Thanksgiving dinner will cost you considerably more this year
If you're planning to eat a traditional Thanksgiving meal next week, it'll cost you a little more this year. Prices are about 13 percent — the biggest jump since 1990.
Story from Here & Now. Listen to the above audio for a complete report.
According to a survey by the American Farm Bureau Federation, the price tag to feed 10 people a traditional Thanksgiving dinner is up $5.73, or about 13 percent over last year.
It’s the biggest jump since 1990. In calculating the costs, the Farm Bureau considers the price of turkey, bread stuffing, sweet potatoes, rolls with butter, peas, cranberries, carrot and celery relish, pumpkin pie with whipped cream, plus milk and coffee.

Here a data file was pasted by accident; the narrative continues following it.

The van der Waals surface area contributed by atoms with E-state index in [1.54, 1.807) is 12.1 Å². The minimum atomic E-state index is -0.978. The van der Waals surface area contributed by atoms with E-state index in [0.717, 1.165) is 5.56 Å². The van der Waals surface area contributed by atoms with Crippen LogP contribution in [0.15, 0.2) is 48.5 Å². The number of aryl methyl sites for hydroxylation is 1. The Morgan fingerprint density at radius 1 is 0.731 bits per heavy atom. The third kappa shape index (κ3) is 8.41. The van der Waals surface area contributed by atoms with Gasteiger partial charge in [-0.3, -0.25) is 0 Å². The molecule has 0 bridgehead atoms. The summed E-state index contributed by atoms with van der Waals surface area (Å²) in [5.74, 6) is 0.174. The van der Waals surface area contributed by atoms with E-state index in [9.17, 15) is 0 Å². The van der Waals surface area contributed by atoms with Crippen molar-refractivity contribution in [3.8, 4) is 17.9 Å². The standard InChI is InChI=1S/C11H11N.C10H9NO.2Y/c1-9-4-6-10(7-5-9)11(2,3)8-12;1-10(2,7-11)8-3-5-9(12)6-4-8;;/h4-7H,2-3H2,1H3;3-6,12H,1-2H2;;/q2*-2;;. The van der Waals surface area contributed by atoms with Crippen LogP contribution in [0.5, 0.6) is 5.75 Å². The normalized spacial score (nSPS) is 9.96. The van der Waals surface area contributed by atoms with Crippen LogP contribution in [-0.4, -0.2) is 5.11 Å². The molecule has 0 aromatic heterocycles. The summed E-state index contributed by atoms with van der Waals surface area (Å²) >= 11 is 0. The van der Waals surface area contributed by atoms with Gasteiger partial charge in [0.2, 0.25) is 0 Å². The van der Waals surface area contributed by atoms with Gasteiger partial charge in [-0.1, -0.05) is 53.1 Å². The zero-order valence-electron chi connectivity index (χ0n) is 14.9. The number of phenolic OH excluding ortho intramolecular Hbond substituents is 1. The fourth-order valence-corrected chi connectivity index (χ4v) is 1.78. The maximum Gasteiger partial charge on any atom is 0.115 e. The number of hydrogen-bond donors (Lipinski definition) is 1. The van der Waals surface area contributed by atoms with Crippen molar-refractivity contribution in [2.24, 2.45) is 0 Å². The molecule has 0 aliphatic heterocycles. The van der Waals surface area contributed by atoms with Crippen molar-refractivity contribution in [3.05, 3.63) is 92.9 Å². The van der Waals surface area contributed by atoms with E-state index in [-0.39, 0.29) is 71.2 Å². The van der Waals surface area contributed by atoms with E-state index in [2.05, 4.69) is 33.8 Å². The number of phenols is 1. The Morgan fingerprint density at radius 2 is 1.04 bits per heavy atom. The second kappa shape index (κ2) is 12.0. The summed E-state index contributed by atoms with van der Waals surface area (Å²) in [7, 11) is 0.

John Anderson, senior economist at the American Farm Bureau Federation said the price of turkey alone is up 25 cents a pound for a 16 pounder, a 22 percent increase. He attributes the increase in part to the fact that turkey feed is mostly corn and the price of corn is up as demand for ethanol rises.
"Really, across the board, we saw increases in the price of most of the items on the survey," he said.
Only carrots and celery didn't see a price increase. They were actually down a penny.
Turkey production is actually higher, but demand for turkeys globally is growing rapidly and that is bolstering prices.
Anderson said another factor is retailers are being more aggressive about passing higher costs for shipping, processing and storing food to customers. Farm Bureau has been monitoring the price since the 1980s.
"Retailers have decided they can't continue to absorb costs and they're trying to recover some of that," Anderson said.
"Here and Now" is an essential midday news magazine for those who want the latest news and expanded conversation on today's hot-button topics.